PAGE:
Documentary fair trade coffee from Kivu

The Trade for Development Centre commissioned a documentary about fair trade coffee from Kivu for TV5Monde. The documentary is now available, with English subtitles. A camera crew visited three coffee organisations in Kivu: RAEK, Sopacdi and COOPAC. It shows how fair trade coffee can positively impact the living conditions of the local population, even when the circumstances are tough.

Fish on the menu, but for how much longer?

Senegal has a very large local fishery sector which plays an essential role in local food security. But tens of thousands of fishermen are too many, especially since they have to share the seas with foreign competitors and Russian pirates, which is why fish stocks have declined dramatically. Fortunately, the Senegalese government and the fisheries associations are acting.

Sustainable tourism and pleasure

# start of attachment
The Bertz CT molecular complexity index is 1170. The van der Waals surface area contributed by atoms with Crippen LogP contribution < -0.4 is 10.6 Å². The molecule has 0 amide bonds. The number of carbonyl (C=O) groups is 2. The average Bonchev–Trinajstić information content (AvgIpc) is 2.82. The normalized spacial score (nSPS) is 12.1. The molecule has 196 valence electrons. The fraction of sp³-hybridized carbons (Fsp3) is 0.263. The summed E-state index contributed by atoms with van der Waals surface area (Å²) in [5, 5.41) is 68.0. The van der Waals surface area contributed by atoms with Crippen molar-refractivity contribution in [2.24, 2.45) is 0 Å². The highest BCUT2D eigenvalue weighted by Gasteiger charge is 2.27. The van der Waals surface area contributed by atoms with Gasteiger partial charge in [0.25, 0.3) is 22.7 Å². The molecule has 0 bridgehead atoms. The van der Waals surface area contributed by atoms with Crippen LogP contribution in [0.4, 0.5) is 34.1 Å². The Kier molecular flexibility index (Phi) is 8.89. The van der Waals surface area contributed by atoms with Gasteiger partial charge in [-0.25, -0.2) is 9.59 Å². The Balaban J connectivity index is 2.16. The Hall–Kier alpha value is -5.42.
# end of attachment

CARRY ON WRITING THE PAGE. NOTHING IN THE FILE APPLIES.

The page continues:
With a turnover of 500 billion dollars and 250 million employees, tourism is one of the main economic activities globally. However, revenue from the tourist business is often distributed unfairly and the environment is under pressure because of tourism. Does 'sustainable tourism’ offer an alternative? And how can the triple P of sustainable development (people, planet, profit) be reconciled with the P of pleasure?

The difficult search for fair trade gold

The production of one single golden ring generates 20 tonnes of highly toxic waste and requires 50,000 litres of water. Also, mining companies are seldom champions in respecting the local populations. The sector tries to redeem its negative image with standards and codes while NGOs work with cooperatives of artisanal miners towards producing fair trade gold. But there is still a long way to go.

Say it with flowers

In 2007, Hilary Benn, Britain's International Development Secretary asked consumers to buy roses from Kenya because importing African flowers is better for the environment in view of the fact they are not grown in heated greenhouses. He added that it makes it easier for African people to make a decent living. But are his arguments right? How sustainable are flowers from the South and how good are the working conditions? And what is fair trade's role in this?
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